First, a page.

Wow, did I misunderstand the marketing for this show. “Fierce and visceral, Windigo resonates like a scream, the vibrant echo of a long history of hu-man ransacking and destruction, a violation of a land and its culture.” I went in bracing myself for the emotional equivalent of a hurricane. This is not that. For me, it’s much closer in spirit to the picture included here. Unusual, unsettling, measured and compelling.
This performance piece has come out of research choreographer Lara Kramer was doing around the Residential School that “three generations of her family endured. It also evolved out of field work she was doing at her mother’s home in Lac Seul First Nation, in northwestern Ontario.” The three performers, Kramer, Jassem Hindi and Peter James, are on stage when we go into the theatre. They’re sitting on two mattresses. There’s another mattress wrapped in plastic at the back. To one side there’s a pile of clear plastic sheeting. On the other, shoved into the back corner, is a pile of clothes. The sound of cracking starts while the house lights are still on. As they fade other nighttime noises start. Kramer stands then moves to sit to one side where she stays mixing the sound for the rest of the show.
For what seems like a long time nothing happens. The men scratch their necks or their ankles. They switch positions, curling around their mattress like it’s a teddy bear. Hindi pulls a flick knife out of his back pocket. He runs a hand over his mattress then frantically cuts into it, ripping out a piece of stuffing and shoving it into his mouth where he chews away at it. James finds his own flick knife. He uses it to cut into the sides of his mattress, threading blue and yellow rope through the holes. At one point he drinks from a water bottle then squishes it into the mattress as the plastic crumples and crackles. I feel like things are happening but they’re the metaphorical iceberg – I can only see the very top of it, and I understand even less.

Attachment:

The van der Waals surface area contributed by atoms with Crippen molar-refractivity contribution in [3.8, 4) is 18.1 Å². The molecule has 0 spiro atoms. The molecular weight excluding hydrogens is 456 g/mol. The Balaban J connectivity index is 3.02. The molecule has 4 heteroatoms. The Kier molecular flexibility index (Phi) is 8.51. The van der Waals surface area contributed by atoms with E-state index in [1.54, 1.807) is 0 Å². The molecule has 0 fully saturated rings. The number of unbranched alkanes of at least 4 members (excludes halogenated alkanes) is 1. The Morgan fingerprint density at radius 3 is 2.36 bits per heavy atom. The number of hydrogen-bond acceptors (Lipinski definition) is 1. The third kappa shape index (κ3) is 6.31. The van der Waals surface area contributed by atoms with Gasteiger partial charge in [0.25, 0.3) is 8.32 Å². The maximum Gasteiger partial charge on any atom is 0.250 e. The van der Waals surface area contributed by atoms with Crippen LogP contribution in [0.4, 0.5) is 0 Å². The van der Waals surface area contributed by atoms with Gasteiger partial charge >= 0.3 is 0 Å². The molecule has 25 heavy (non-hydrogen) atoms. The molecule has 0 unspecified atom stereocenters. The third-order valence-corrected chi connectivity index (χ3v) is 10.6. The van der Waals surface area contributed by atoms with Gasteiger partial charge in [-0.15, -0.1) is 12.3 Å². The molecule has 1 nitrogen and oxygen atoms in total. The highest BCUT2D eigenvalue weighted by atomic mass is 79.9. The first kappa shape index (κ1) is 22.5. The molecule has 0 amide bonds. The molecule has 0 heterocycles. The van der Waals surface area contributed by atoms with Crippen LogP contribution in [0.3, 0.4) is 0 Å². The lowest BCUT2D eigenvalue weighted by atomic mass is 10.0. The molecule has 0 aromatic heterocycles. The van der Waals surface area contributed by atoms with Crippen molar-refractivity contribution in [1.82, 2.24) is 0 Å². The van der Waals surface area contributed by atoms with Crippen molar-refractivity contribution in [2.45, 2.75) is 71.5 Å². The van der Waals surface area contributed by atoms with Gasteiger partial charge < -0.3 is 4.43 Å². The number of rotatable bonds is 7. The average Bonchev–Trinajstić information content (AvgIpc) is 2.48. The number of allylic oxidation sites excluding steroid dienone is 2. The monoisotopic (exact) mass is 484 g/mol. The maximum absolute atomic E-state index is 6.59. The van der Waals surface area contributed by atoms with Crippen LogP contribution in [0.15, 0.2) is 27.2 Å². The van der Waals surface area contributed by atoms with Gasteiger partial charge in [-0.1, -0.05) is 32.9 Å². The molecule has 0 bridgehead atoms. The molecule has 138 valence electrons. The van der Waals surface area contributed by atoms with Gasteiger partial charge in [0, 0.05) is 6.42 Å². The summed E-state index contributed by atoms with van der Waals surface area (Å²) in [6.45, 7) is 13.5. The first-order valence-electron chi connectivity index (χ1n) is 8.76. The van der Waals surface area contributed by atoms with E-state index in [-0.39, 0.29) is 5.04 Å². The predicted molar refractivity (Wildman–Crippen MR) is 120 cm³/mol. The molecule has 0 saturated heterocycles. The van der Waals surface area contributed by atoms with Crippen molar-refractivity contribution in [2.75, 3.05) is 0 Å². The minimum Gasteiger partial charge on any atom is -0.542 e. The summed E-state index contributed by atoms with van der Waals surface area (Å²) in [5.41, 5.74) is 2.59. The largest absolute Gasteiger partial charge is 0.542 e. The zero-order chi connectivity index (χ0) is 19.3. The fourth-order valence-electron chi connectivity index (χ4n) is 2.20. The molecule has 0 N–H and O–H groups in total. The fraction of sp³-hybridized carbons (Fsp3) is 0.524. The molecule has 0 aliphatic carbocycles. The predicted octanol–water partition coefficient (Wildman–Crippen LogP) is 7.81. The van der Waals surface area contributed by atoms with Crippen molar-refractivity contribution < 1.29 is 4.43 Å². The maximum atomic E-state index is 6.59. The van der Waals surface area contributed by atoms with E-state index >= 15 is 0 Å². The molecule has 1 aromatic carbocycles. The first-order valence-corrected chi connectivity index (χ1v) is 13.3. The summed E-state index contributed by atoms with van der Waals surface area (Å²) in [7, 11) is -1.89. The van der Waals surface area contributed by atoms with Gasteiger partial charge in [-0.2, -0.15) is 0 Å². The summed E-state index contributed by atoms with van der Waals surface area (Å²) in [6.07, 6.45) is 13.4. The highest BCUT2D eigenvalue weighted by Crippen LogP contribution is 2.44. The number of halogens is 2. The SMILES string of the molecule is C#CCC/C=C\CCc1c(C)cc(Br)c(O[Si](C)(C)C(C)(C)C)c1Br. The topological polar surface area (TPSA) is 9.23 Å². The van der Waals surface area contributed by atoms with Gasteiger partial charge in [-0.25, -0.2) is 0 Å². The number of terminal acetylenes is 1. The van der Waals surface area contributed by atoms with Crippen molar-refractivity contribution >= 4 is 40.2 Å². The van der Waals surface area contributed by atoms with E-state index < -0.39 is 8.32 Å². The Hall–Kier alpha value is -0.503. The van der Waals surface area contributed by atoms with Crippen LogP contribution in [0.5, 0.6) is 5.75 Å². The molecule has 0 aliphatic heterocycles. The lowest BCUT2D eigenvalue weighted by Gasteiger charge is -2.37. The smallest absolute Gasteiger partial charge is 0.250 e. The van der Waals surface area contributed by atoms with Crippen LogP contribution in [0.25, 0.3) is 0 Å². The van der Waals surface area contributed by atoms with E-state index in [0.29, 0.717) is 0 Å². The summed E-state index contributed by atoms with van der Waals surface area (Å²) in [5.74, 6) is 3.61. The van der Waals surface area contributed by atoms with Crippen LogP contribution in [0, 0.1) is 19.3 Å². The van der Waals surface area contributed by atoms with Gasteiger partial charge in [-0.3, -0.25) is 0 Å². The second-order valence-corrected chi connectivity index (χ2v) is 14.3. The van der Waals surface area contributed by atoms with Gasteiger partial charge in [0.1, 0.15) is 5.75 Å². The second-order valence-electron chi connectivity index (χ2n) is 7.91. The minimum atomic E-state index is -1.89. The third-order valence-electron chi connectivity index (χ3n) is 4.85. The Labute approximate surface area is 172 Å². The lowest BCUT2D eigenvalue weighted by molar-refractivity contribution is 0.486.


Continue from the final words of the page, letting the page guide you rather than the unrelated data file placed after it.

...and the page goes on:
While wondering what the heck I was going to write in this review, I came to the conclusion that I’d been colonised by the idea that I had to interpret this piece on an intellectual level. That to make sense of it I needed to know what the mattresses were a metaphor for, whether the plastic sheeting represented destruction, environmental collapse or something else. Instead I should have trusted my heart which pulled me, leaning toward the work. I should have trusted my breath, bated in anticipation as to what was going to happen next. I should have trusted in the silence after the show finished in darkness and the audience refused to applaud, refused to break the spell we’d been under until the lights came back up again and the performers stepped forward to bow.